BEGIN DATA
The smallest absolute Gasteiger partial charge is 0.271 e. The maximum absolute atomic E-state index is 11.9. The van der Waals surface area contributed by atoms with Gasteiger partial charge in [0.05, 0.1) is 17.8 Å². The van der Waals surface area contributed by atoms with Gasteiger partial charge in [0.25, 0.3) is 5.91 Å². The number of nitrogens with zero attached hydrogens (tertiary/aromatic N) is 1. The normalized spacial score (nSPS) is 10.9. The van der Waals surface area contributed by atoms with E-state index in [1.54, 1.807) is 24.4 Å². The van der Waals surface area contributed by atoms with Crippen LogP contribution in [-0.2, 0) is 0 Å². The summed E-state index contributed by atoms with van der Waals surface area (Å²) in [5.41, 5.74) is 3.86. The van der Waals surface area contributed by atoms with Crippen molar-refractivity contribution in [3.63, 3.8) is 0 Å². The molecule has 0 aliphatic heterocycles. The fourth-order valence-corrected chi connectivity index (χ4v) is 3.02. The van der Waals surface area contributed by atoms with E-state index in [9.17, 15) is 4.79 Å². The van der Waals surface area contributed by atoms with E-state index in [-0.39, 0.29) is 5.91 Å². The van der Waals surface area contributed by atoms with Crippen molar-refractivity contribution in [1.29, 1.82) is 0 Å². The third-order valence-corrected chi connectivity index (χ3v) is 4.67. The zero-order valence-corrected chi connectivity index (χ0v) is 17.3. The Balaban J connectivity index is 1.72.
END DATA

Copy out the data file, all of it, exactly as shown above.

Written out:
The smallest absolute Gasteiger partial charge is 0.271 e. The maximum absolute atomic E-state index is 11.9. The van der Waals surface area contributed by atoms with Gasteiger partial charge in [0.05, 0.1) is 17.8 Å². The van der Waals surface area contributed by atoms with Gasteiger partial charge in [0.25, 0.3) is 5.91 Å². The number of nitrogens with zero attached hydrogens (tertiary/aromatic N) is 1. The normalized spacial score (nSPS) is 10.9. The van der Waals surface area contributed by atoms with E-state index in [1.54, 1.807) is 24.4 Å². The van der Waals surface area contributed by atoms with Crippen LogP contribution in [-0.2, 0) is 0 Å². The summed E-state index contributed by atoms with van der Waals surface area (Å²) in [5.41, 5.74) is 3.86. The van der Waals surface area contributed by atoms with Crippen molar-refractivity contribution in [3.63, 3.8) is 0 Å². The molecule has 0 aliphatic heterocycles. The fourth-order valence-corrected chi connectivity index (χ4v) is 3.02. The van der Waals surface area contributed by atoms with E-state index in [9.17, 15) is 4.79 Å². The van der Waals surface area contributed by atoms with E-state index in [-0.39, 0.29) is 5.91 Å². The van der Waals surface area contributed by atoms with Crippen molar-refractivity contribution in [1.29, 1.82) is 0 Å². The third-order valence-corrected chi connectivity index (χ3v) is 4.67. The zero-order valence-corrected chi connectivity index (χ0v) is 17.3. The Balaban J connectivity index is 1.72.